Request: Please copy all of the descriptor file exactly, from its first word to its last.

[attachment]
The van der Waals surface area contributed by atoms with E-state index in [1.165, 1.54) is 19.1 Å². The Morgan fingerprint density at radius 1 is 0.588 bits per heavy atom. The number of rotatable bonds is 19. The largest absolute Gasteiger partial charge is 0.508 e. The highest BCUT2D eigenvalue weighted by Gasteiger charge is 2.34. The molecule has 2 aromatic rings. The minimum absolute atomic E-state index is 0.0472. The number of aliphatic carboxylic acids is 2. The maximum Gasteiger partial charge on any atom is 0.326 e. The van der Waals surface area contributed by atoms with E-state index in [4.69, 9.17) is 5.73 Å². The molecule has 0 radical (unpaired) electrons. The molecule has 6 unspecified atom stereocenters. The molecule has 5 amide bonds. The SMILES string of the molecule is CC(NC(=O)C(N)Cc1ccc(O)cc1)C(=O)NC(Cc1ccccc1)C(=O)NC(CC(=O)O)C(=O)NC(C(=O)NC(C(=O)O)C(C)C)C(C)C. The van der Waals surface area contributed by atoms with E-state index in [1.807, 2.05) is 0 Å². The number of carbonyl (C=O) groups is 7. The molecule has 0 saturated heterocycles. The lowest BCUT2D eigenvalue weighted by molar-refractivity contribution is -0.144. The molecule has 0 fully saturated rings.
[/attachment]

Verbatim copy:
The van der Waals surface area contributed by atoms with E-state index in [1.165, 1.54) is 19.1 Å². The Morgan fingerprint density at radius 1 is 0.588 bits per heavy atom. The number of rotatable bonds is 19. The largest absolute Gasteiger partial charge is 0.508 e. The highest BCUT2D eigenvalue weighted by Gasteiger charge is 2.34. The molecule has 2 aromatic rings. The minimum absolute atomic E-state index is 0.0472. The number of aliphatic carboxylic acids is 2. The maximum Gasteiger partial charge on any atom is 0.326 e. The van der Waals surface area contributed by atoms with E-state index in [4.69, 9.17) is 5.73 Å². The molecule has 0 radical (unpaired) electrons. The molecule has 6 unspecified atom stereocenters. The molecule has 5 amide bonds. The SMILES string of the molecule is CC(NC(=O)C(N)Cc1ccc(O)cc1)C(=O)NC(Cc1ccccc1)C(=O)NC(CC(=O)O)C(=O)NC(C(=O)NC(C(=O)O)C(C)C)C(C)C. The van der Waals surface area contributed by atoms with E-state index in [1.807, 2.05) is 0 Å². The number of carbonyl (C=O) groups is 7. The molecule has 0 saturated heterocycles. The lowest BCUT2D eigenvalue weighted by molar-refractivity contribution is -0.144. The molecule has 0 fully saturated rings.